Other things may change us, but we start and end with family

I’m going to be real about this: I’m not sure why The Fighter is nominated. I realize that this was a bit of a down year, but what is it about this film that warrants Best Picture consideration? I think that having a ten film category to fill may have had something to do with it. Stop me if you think I’m harping on that too much.

Now I feel like I need to qualify the above paragraph. The Fighter is not a bad film by any stretch of the imagination. It’s well directed, well-acted and well written. It’s just that it’s only good, and to me a best picture nominee should be the total package.

The Fighter tells the story of “Irish” Micky Ward (Mark Wahlberg) and his rise to fame in the eighties under the tutelage of his older brother, Dicky (Christian Bale), who is a failed former boxer and current crack addict. One of those problems has everything to do with the other, although I’m not certain in which order.

Micky spends most of his time waiting around for others, it seems, and this is fundamentally my complaint about the film. Micky is the lead character, yet he dictates nothing. Dicky is always smoking crack (as crack addicts are wont to do) and therefore never shows up for Micky’s training sessions. So Micky waits. His mother, Alice (Melissa Leo), is his manager. He fights when and who she books. So Micky waits. Eventually, he meets a smart (-er than her peers) bar maid named Charlene (Amy Adams, whom I’m not ashamed to admit I have an enormous crush on). She seems to take a real interest in Micky. You start to think he might grow a pair. But no, in the end it is Charlene who stands up to his domineering mother and good-for-nothing brother. Micky Ward is apparently the most passive boxer ever.

So, what about the good? Well, as I mentioned the film is very well directed, despite the boxing scenes leaving a bit to be desired. It has a great, authentic vibe, complete with a little Altman-esque overlapping dialog, and a fantastic performance by Christian Bale. I was entertained all the way through, but in the end, it just didn’t leave enough of an impression.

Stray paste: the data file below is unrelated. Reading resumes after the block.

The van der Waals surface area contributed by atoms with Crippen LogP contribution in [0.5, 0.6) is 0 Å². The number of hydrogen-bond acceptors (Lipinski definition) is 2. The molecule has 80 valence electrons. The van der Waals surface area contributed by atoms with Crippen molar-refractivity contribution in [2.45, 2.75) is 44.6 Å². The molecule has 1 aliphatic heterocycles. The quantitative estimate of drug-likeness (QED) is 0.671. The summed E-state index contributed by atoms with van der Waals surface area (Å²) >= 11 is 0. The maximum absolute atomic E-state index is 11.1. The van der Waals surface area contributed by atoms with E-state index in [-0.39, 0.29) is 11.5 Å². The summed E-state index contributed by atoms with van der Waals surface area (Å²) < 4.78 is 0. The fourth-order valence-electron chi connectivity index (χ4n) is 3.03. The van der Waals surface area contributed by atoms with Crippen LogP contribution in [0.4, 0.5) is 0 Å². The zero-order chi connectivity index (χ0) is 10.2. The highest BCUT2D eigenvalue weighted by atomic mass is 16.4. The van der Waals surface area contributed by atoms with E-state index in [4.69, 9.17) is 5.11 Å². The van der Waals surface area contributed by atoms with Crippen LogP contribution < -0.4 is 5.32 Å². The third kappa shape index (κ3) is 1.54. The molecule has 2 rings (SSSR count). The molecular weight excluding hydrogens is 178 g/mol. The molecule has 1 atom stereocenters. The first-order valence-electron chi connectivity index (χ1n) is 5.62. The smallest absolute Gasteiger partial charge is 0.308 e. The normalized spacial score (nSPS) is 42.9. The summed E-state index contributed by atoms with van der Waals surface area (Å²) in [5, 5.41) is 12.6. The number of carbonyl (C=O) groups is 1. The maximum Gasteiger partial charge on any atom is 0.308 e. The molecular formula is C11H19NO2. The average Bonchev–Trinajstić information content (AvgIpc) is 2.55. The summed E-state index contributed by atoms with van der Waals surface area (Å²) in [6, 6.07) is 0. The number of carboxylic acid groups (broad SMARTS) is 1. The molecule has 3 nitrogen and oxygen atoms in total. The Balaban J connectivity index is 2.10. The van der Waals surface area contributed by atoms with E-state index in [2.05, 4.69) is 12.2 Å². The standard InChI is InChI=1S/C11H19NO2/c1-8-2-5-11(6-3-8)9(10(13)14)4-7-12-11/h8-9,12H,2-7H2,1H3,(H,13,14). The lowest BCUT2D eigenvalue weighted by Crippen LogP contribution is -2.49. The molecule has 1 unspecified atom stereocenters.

As I write this I realize that I am officially more than halfway through the best picture nominees! Good on me. The end is in sight! And speaking of the end, that’s another instance where Micky slips into the background, the film’s ending. Despite all that happens to him his life continues to be dictated by his family, for better or worse.

The Fighter is nominated for Best Picture, Best Actor is a Supporting Role (Christian Bale), Best Actress in a Supporting Role (Amy Adams), Best Directing & Best Film Editing

2 Responses to “Other things may change us, but we start and end with family”
  1. Adam says:

    I wasn’t too interested in this one but I checked it out and I loved it. Watched it twice. Like you mentioned, everything is just very well done. I still have “The King’s Speech” and “127 hours” left to see out of the nominees but right now my feeling is that it’s a toss-up between “The Social Network” and “The Fighter” (with Social Network probably getting the edge).

    • Kevin Mattison says:

      I feel like it’s a good movie, but not a great one. It’s carried by it’s director and supporting cast. I don’t think the script is great and Walhberg is far too passive (Both an acting flaw and an inherent flaw in the script).

      I have yet to see “127 Hours”, “Toy Story 3”, “The Kids Are All Right” and “The Social Network”, but the last two are sitting at home as we speak. So far I’ve gotta say I think “The King’s Speech” has it on lock down, with “The Social Network” being it’s only real competition. It’s a great film, but more specifically it’s exactly the kind of film I feel like the Academy gravitates towards.

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